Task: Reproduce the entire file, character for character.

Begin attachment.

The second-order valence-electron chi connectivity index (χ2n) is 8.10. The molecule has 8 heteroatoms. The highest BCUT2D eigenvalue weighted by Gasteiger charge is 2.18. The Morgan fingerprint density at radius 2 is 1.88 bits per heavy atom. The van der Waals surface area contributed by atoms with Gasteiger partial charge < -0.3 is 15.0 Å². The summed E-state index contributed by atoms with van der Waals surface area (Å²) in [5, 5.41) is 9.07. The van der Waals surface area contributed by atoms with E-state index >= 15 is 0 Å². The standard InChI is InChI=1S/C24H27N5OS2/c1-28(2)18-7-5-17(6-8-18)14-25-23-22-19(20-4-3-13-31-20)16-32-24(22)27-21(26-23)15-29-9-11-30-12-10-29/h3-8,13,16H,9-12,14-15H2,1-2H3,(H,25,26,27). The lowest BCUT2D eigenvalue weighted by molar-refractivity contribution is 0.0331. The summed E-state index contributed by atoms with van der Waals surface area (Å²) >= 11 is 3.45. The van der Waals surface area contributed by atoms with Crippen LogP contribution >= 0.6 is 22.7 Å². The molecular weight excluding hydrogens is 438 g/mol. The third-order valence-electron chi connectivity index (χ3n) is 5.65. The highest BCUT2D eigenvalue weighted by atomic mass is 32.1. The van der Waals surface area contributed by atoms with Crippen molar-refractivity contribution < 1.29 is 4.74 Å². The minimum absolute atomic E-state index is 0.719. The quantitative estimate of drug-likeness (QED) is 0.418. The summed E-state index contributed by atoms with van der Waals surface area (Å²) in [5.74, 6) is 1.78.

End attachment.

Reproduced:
The second-order valence-electron chi connectivity index (χ2n) is 8.10. The molecule has 8 heteroatoms. The highest BCUT2D eigenvalue weighted by Gasteiger charge is 2.18. The Morgan fingerprint density at radius 2 is 1.88 bits per heavy atom. The van der Waals surface area contributed by atoms with Gasteiger partial charge < -0.3 is 15.0 Å². The summed E-state index contributed by atoms with van der Waals surface area (Å²) in [5, 5.41) is 9.07. The van der Waals surface area contributed by atoms with E-state index >= 15 is 0 Å². The standard InChI is InChI=1S/C24H27N5OS2/c1-28(2)18-7-5-17(6-8-18)14-25-23-22-19(20-4-3-13-31-20)16-32-24(22)27-21(26-23)15-29-9-11-30-12-10-29/h3-8,13,16H,9-12,14-15H2,1-2H3,(H,25,26,27). The lowest BCUT2D eigenvalue weighted by molar-refractivity contribution is 0.0331. The summed E-state index contributed by atoms with van der Waals surface area (Å²) >= 11 is 3.45. The van der Waals surface area contributed by atoms with Crippen LogP contribution >= 0.6 is 22.7 Å². The molecular weight excluding hydrogens is 438 g/mol. The third-order valence-electron chi connectivity index (χ3n) is 5.65. The highest BCUT2D eigenvalue weighted by atomic mass is 32.1. The van der Waals surface area contributed by atoms with Crippen molar-refractivity contribution < 1.29 is 4.74 Å². The minimum absolute atomic E-state index is 0.719. The quantitative estimate of drug-likeness (QED) is 0.418. The summed E-state index contributed by atoms with van der Waals surface area (Å²) in [5.74, 6) is 1.78.